5 Questions: Kit Delgado on Breathalyzers and smartphones

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DrinkMate is one of numerous breathalyzers on the market that work with users’ smart phones to determine blood alcohol levels. University of Pennsylvania researchers plan to test its accuracy in a study of several apps.

On each of his shifts as an emergency room physician at Penn Presbyterian Medical Center, Kit Delgado sees the tragic consequences of people making shortsighted decisions.

So for the last several years, Delgado, an assistant professor of emergency medicine and epidemiology, has turned his research efforts toward preventing the injuries that bring people to trauma centers such as his.

He’s been focusing on cellphone use while driving, and – especially pertinent to the holiday party season – drinking and driving.

According to the National Highway Traffic Safety Administration, more than 10,000 people were killed in 2015 in vehicle crashes involving drivers impaired by alcohol. That was up 3.2 percent from the previous year and accounted for nearly a third of all traffic-related deaths.

Dr. Delgado spoke to us recently about what he sees as “a huge amount of potential to intervene using devices that are in people’s pockets every day” — their smartphone, linked to a personal Breathalyzer. 

Can you tell us about these devices?
Personal Breathalyzers have been on the market for more than 20 years. Basically, they are a miniaturized version of the same technology that police officers can use on the side of the road. What’s different — and it is creating a whole new world of opportunity — is that some of these devices now have their data linked to your smartphone.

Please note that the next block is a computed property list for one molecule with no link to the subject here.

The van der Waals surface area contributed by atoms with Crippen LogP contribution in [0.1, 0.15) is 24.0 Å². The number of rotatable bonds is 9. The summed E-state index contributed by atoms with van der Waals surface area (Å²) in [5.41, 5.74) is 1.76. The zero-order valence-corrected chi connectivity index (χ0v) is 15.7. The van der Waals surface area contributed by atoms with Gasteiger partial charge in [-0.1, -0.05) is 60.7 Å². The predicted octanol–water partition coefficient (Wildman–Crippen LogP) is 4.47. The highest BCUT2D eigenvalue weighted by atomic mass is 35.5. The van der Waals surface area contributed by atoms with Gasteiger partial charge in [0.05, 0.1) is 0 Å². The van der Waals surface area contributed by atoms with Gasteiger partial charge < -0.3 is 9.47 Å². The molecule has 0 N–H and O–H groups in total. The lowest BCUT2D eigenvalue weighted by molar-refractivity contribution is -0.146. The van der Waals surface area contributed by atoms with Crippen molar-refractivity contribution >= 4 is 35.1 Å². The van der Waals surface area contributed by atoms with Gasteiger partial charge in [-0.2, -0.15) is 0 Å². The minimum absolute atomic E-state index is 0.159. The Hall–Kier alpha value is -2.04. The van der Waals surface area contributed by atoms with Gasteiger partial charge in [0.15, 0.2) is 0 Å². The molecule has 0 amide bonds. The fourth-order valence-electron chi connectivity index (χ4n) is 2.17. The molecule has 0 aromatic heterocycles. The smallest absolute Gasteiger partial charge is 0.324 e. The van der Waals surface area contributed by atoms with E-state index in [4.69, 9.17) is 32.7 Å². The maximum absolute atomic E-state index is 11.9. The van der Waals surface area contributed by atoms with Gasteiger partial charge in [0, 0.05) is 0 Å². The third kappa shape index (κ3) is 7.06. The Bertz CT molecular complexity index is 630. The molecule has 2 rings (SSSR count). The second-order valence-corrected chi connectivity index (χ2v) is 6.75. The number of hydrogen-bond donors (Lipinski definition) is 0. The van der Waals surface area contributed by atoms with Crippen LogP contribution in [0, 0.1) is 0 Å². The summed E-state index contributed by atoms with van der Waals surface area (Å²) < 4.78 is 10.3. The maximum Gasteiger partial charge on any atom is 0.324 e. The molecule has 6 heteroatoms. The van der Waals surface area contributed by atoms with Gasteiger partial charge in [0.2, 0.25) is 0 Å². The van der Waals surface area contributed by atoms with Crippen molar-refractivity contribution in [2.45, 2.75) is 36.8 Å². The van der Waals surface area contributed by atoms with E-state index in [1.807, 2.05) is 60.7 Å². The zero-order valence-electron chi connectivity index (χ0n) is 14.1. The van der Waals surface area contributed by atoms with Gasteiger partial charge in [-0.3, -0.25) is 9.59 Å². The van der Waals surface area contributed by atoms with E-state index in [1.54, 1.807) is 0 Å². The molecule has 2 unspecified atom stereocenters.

There are several available for iPhone and Android, including: Alcohoot, BACtrack, DrinkMate, DriveSafe, and Floome. They retail online from $35 to $140. You get the device, then download an app to your smartphone. You turn on the app and the device, blow into the device, and your breath alcohol concentration, or BAC, which estimates your blood-alcohol level, appears on your phone.

The advantage is that you can quantify and track your blood-alcohol levels over time. You can also share those readings. For example, suppose you’re a parent and you want to know how your teen is doing. BACtrack has an app called BACtrack View that the parent can download. The teen will get a notification on the phone to submit a breath-alcohol measurement. The teen turns on the app and blows into the device while holding the phone, as if taking a selfie. The device will record the breath alcohol and also will take a picture of your face — so you’re not giving it to a friend to game the system. It also gives a time stamp and your location.

But I gather the main use for now is personal monitoring?
Yes, to take out the guesswork on figuring out how intoxicated you are. While you should always plan to have a designated driver, people are using personal Breathalyzers to check whether they are too impaired to drive. Although the national DUI limit is a blood-alcohol level of 0.08, driving is impaired at levels of 0.04 and above. Many Breathalyzer apps provide an estimate of when your blood-alcohol level is expected to decline to below this point and prompt alternatives to driving such as calling rideshare service like Uber or Lyft, and many also show a map of nearby food options.

The Colorado Department of Transportation distributed smartphone Breathalyzers to 225 randomly chosen bar patrons. The average breath-alcohol level from the 4,823 measurements taken was 0.087 (above the 0.08 legal limit); 84 percent of participants agreed owning a smartphone Breathalyzer lowered their risk of a DUI.

How accurate are the smartphone Breathalyzers?